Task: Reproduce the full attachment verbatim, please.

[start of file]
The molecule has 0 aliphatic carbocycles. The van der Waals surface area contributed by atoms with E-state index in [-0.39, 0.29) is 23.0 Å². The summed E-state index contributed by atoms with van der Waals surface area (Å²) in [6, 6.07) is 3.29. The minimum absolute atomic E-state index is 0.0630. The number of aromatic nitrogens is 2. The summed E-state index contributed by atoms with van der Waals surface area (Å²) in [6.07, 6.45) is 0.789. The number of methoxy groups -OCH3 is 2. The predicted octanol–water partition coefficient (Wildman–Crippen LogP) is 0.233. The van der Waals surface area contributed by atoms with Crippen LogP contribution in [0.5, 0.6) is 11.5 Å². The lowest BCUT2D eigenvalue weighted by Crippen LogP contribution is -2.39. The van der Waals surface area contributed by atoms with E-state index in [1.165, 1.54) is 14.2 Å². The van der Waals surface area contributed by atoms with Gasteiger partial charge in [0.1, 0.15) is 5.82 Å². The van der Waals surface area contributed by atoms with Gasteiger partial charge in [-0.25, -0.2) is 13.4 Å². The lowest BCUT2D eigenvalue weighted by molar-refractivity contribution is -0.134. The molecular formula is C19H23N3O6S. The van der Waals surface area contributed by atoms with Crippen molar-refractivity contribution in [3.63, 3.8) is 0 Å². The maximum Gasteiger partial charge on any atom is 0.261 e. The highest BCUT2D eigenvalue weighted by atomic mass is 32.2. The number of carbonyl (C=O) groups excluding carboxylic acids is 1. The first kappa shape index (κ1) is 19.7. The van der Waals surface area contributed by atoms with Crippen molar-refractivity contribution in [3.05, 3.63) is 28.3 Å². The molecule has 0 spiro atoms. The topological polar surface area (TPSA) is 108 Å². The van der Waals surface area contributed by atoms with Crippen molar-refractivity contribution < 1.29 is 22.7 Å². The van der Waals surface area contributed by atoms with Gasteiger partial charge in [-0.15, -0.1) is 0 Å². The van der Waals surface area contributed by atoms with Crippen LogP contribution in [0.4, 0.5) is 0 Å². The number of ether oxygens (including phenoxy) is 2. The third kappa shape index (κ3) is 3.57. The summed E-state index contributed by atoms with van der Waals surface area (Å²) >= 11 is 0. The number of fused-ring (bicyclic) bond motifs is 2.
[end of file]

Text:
The molecule has 0 aliphatic carbocycles. The van der Waals surface area contributed by atoms with E-state index in [-0.39, 0.29) is 23.0 Å². The summed E-state index contributed by atoms with van der Waals surface area (Å²) in [6, 6.07) is 3.29. The minimum absolute atomic E-state index is 0.0630. The number of aromatic nitrogens is 2. The summed E-state index contributed by atoms with van der Waals surface area (Å²) in [6.07, 6.45) is 0.789. The number of methoxy groups -OCH3 is 2. The predicted octanol–water partition coefficient (Wildman–Crippen LogP) is 0.233. The van der Waals surface area contributed by atoms with Crippen LogP contribution in [0.5, 0.6) is 11.5 Å². The lowest BCUT2D eigenvalue weighted by Crippen LogP contribution is -2.39. The van der Waals surface area contributed by atoms with E-state index in [1.165, 1.54) is 14.2 Å². The van der Waals surface area contributed by atoms with Gasteiger partial charge in [0.1, 0.15) is 5.82 Å². The van der Waals surface area contributed by atoms with Gasteiger partial charge in [-0.25, -0.2) is 13.4 Å². The lowest BCUT2D eigenvalue weighted by molar-refractivity contribution is -0.134. The molecular formula is C19H23N3O6S. The van der Waals surface area contributed by atoms with Crippen molar-refractivity contribution in [3.63, 3.8) is 0 Å². The maximum Gasteiger partial charge on any atom is 0.261 e. The highest BCUT2D eigenvalue weighted by atomic mass is 32.2. The number of carbonyl (C=O) groups excluding carboxylic acids is 1. The first kappa shape index (κ1) is 19.7. The van der Waals surface area contributed by atoms with Crippen molar-refractivity contribution in [3.05, 3.63) is 28.3 Å². The molecule has 0 spiro atoms. The topological polar surface area (TPSA) is 108 Å². The van der Waals surface area contributed by atoms with Crippen molar-refractivity contribution < 1.29 is 22.7 Å². The van der Waals surface area contributed by atoms with Gasteiger partial charge in [-0.15, -0.1) is 0 Å². The van der Waals surface area contributed by atoms with Crippen LogP contribution in [0.4, 0.5) is 0 Å². The number of ether oxygens (including phenoxy) is 2. The third kappa shape index (κ3) is 3.57. The summed E-state index contributed by atoms with van der Waals surface area (Å²) >= 11 is 0. The number of fused-ring (bicyclic) bond motifs is 2.